Note that the usage of "UBO" in various code examples here is a relic of the old OpenGL nomenclature for "Uniform Buffer Object". Essentially "UBO" and "Uniform Buffer" refer to the same concept.
Before Vulkan Descriptor Indexing, one had to pre-specify exactly how many texture bindings there could be in a descriptor set. Additionally, each binding had to be set to a valid VkImage resource regardless of whether or not it was used by each shader. This made writing the code for re-usable flexible pipeline layouts both tedious and ugly. Luckily, the Descriptor Indexing feature is core as of Vulkan 1.2. All we have to do is enable the feature during instance creation, and then use it in our code!
And in our shader:
Once our descriptor set layouts, pipeline layouts, and pipelines were set up, we needed to actually allocate our resources on the GPU. For Vulkan, that boils down to whether or not they should live in device-local memory or not. For textures, the question is a no brainer - device-local memory is more efficient for the GPU to access during sampling. For buffers, the answer becomes less cut and dry. Device-local memory requires a copy from host-visible (CPU) memory to update. This update usually requires recording a command buffer to execute the transfer for you. On the other hand, host-visible memory, as its name implies, can be directly updated from the host (with some coherency and caching caveats that may need to be considered). The general rule is, if the resource is updated infrequently and accessed repeatedly from a shader, device-local is the way to go. Otherwise, host-visible is usually a better option.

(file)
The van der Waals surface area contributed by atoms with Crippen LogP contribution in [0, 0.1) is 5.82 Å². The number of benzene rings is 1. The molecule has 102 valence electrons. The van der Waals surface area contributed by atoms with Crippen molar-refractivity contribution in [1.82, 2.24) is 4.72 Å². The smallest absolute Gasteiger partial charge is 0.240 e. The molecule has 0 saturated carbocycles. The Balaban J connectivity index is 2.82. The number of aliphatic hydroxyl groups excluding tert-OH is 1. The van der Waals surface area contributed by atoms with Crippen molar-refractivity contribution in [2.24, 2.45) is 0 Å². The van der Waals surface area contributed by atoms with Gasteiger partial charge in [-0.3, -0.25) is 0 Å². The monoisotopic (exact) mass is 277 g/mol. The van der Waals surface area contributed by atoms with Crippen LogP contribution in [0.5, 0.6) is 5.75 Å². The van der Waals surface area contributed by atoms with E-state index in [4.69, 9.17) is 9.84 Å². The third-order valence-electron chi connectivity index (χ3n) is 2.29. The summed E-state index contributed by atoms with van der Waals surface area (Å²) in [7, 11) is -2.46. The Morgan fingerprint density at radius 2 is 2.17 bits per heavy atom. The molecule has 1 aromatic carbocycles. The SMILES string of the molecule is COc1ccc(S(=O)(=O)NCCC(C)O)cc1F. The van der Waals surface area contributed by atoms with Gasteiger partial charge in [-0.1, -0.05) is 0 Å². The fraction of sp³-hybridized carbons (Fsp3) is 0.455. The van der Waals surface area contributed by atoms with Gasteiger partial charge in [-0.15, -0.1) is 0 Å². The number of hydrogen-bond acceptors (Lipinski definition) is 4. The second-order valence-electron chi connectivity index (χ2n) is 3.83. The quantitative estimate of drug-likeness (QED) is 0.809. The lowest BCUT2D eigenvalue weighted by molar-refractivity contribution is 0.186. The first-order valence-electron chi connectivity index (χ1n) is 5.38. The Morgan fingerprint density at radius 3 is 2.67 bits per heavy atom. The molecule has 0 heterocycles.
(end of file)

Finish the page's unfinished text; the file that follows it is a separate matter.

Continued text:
For our engine, we decided to go with device-local scene uniform buffers (updated once per frame), device-local material uniform buffers (updated during scene initialization), and host-visible per-draw uniform buffers.
The last consideration we made was to employ an old solution to an old problem. Updating draw UBOs in Vulkan is quite different compared to higher level APIs such as OpenGL. In Vulkan, you cannot change a resource that is currently being utilized by an in-flight command buffer. This means, that if we draw 100 objects in a single frame, we would need to maintain memory for and perform updates on 100 separate drawUbo buffers. This quickly becomes unruly as scene complexity grows. Thus, we opted to go with dynamic uniform buffers to solve this problem. Dynamic UBOs essentially allow us to map one large host visible buffer and copy each buffer into it and grow it as we draw our frame. This method works well for most dynamic scenes with lots of draws.
Going back to our descriptor set layout init:
and our buffer init:
now, we can populate the data each frame:
So what did we accomplish with all this? After this minor engine work, we've enabled the following:
- A standardized (but flexible) group of descriptor set layouts that can each be updated independently of each other.
- Modern indexed descriptor indexing so that we can bind any number of textures to a shader without specifying that number in advance.
- Dynamic uniform buffers so that draw call code complexity can be kept low, but still remain flexible enough for user-generated content.
With these tools in place, we can now focus our efforts on the work of creating and rendering 3D CAD geometry!